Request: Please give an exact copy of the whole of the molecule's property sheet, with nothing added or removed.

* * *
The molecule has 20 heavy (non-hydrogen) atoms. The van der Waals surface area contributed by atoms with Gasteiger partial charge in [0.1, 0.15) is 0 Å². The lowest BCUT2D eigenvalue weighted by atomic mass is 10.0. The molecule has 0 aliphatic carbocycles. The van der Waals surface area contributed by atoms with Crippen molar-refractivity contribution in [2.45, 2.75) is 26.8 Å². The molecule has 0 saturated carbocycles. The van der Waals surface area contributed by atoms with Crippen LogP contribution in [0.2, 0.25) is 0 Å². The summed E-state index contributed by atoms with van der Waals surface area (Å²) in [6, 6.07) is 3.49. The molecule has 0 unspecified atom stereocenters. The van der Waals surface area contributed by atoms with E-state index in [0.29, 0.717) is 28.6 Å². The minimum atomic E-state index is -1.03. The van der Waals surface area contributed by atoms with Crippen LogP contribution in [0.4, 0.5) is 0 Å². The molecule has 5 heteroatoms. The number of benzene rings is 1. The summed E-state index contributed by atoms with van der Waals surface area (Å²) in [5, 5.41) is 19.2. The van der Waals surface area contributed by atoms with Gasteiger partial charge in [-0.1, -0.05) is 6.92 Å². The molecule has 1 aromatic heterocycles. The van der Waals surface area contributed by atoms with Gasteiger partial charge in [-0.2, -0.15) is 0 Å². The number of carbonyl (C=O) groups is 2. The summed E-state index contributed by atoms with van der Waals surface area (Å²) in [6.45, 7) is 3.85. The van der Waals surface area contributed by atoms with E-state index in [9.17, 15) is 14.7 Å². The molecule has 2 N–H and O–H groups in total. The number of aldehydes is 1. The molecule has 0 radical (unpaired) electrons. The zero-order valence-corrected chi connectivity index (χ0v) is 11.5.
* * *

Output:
The molecule has 20 heavy (non-hydrogen) atoms. The van der Waals surface area contributed by atoms with Gasteiger partial charge in [0.1, 0.15) is 0 Å². The lowest BCUT2D eigenvalue weighted by atomic mass is 10.0. The molecule has 0 aliphatic carbocycles. The van der Waals surface area contributed by atoms with Crippen molar-refractivity contribution in [2.45, 2.75) is 26.8 Å². The molecule has 0 saturated carbocycles. The van der Waals surface area contributed by atoms with Crippen LogP contribution in [0.2, 0.25) is 0 Å². The summed E-state index contributed by atoms with van der Waals surface area (Å²) in [6, 6.07) is 3.49. The molecule has 0 unspecified atom stereocenters. The van der Waals surface area contributed by atoms with E-state index in [0.29, 0.717) is 28.6 Å². The minimum atomic E-state index is -1.03. The van der Waals surface area contributed by atoms with Crippen LogP contribution in [0.4, 0.5) is 0 Å². The molecule has 5 heteroatoms. The number of benzene rings is 1. The summed E-state index contributed by atoms with van der Waals surface area (Å²) in [5, 5.41) is 19.2. The van der Waals surface area contributed by atoms with Gasteiger partial charge in [-0.1, -0.05) is 6.92 Å². The molecule has 1 aromatic heterocycles. The van der Waals surface area contributed by atoms with Gasteiger partial charge in [-0.2, -0.15) is 0 Å². The number of carbonyl (C=O) groups is 2. The summed E-state index contributed by atoms with van der Waals surface area (Å²) in [6.45, 7) is 3.85. The van der Waals surface area contributed by atoms with E-state index in [9.17, 15) is 14.7 Å². The molecule has 2 N–H and O–H groups in total. The number of aldehydes is 1. The molecule has 0 radical (unpaired) electrons. The zero-order valence-corrected chi connectivity index (χ0v) is 11.5.